Kathmandu: Saturday's earthquake in Nepal that has left thousands dead and affected millions, shifted the earth beneath Kathmandu by up to several metres south. The quake that was measured 7.9 on Richter scale, however, has not affected the height of Mount Everest.
According to James Jackson, University of Cambridge tectonics expert, the ground beneath the capital Kathmandu may have moved about three metres (10 feet) southward.
Jackson used seismological data obtained from sound waves to make this observation. Sound waves travel through earth after an earthquake,
Head of the physical sciences department at the University of Adelaide, Sandy Steacy, has made similar analysis.
"It's likely that the earthquake occurred on the Himalayan Thrust fault, a plate boundary that separates the northern moving Indian sub-continent from Eurasia," said Steacy.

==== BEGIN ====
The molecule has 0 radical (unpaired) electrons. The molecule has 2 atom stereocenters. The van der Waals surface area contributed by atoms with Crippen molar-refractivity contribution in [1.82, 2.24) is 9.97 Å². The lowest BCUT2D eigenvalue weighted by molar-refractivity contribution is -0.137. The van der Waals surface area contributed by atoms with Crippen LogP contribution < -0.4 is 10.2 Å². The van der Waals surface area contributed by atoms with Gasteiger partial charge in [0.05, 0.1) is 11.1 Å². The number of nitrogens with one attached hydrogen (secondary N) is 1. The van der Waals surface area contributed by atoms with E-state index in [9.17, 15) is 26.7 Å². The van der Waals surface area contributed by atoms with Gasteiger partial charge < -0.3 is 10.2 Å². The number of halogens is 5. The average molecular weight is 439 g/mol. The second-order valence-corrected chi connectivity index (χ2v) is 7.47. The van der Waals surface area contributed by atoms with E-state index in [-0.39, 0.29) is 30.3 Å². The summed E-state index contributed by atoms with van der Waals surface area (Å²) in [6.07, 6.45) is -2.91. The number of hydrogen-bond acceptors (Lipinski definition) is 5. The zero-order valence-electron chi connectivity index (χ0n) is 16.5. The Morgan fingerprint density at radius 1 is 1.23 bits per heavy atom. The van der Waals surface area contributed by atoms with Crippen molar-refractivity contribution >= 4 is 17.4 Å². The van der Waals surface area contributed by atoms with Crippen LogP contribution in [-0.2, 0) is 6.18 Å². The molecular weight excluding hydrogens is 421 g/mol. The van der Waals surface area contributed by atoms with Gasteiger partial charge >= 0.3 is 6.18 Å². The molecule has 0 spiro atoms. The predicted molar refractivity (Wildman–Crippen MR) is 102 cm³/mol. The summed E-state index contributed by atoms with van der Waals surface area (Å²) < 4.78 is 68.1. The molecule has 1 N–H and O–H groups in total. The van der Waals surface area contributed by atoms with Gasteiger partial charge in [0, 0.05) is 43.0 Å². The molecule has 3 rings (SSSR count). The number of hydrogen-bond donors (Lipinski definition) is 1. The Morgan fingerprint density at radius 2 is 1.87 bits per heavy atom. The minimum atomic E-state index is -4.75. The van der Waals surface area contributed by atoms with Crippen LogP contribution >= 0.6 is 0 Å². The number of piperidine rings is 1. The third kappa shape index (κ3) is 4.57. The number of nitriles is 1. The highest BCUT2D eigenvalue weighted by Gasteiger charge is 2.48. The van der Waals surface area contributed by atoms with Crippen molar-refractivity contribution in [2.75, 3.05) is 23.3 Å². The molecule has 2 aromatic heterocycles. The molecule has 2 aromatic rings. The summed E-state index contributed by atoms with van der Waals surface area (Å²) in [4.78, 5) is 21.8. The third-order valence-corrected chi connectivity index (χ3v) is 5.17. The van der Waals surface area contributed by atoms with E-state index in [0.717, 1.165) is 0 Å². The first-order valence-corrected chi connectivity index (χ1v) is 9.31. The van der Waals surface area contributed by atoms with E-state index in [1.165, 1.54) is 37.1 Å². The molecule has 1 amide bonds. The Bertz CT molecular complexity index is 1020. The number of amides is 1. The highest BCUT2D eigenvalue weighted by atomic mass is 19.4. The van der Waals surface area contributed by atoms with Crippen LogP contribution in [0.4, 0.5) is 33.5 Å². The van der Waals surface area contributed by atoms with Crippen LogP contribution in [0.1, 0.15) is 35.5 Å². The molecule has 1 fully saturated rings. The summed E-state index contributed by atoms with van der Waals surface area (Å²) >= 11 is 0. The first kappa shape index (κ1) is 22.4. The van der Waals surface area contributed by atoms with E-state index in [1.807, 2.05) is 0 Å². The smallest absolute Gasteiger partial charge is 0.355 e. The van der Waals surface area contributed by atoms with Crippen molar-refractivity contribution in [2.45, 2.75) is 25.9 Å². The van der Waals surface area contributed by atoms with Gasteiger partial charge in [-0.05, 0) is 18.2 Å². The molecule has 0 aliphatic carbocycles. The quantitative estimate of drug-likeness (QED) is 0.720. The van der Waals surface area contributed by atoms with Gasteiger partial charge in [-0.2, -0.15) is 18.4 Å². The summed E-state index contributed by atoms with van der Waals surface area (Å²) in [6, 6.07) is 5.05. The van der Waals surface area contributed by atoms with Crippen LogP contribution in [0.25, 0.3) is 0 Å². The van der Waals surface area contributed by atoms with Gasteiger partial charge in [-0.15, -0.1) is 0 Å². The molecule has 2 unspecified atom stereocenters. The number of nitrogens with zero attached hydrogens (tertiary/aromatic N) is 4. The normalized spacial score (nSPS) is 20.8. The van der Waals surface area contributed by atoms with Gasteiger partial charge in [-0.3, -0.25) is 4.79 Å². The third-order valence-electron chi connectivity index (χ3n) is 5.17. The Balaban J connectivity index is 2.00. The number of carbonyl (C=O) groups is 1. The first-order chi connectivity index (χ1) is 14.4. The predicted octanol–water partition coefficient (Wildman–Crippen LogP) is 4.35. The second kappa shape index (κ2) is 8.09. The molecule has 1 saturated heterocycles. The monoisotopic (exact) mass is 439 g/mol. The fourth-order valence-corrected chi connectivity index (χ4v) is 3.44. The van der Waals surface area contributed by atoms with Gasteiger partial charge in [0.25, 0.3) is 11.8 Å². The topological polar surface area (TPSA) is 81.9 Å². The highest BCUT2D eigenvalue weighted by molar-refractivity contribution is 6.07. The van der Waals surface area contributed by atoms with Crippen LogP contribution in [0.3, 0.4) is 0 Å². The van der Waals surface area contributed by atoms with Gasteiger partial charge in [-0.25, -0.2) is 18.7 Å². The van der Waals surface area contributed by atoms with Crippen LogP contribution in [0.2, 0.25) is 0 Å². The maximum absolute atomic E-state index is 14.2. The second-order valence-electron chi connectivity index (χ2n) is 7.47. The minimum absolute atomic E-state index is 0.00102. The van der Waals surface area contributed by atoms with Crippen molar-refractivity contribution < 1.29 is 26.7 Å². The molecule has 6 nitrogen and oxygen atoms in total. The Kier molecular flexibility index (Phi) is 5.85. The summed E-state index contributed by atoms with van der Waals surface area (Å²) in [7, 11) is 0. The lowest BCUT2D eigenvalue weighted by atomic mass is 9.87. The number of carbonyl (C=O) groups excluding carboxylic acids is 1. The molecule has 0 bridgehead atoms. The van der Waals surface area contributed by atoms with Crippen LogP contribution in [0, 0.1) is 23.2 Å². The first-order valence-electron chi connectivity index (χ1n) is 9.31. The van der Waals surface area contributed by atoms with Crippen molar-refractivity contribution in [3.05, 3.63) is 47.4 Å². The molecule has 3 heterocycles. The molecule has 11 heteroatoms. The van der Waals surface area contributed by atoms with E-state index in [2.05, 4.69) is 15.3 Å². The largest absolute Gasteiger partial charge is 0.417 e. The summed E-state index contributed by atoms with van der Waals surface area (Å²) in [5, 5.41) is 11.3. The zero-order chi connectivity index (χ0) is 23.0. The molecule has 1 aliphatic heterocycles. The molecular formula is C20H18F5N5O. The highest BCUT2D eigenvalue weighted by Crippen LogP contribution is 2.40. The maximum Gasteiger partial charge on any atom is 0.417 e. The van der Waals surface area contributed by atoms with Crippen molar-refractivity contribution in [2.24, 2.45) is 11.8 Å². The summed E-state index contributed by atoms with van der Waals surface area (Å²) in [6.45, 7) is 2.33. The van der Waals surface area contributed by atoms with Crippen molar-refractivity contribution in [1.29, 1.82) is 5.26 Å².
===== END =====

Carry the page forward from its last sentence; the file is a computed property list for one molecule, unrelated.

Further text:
She added, "The fault dips about 10 degrees to the north-northeast. The relative movement across the fault zone was on the order of three metres at its greatest, just north of Kathmandu."
The shift was caused by two tectonic plates, one carrying India pushes another bearing Europe and Asia at a rate of about two centimetres (0.8 inches) per year. Scientists believe that this was the process which created Himalayas.
However, the height of the world's highest peak Mount Everest has not changed more than a few millimetres, say the experts. The reason, scientists say, is because the mountain was not directly above the fault plane.
The avalanche, resulted from the earthquake may have dislodged some of the snow cover on the summit.
The massive 7.9-magnitude quake on Saturday was the Himalayan nation's deadliest disaster in more than 80 years. The disaster has killed more than 4,300 people and the number is still rising.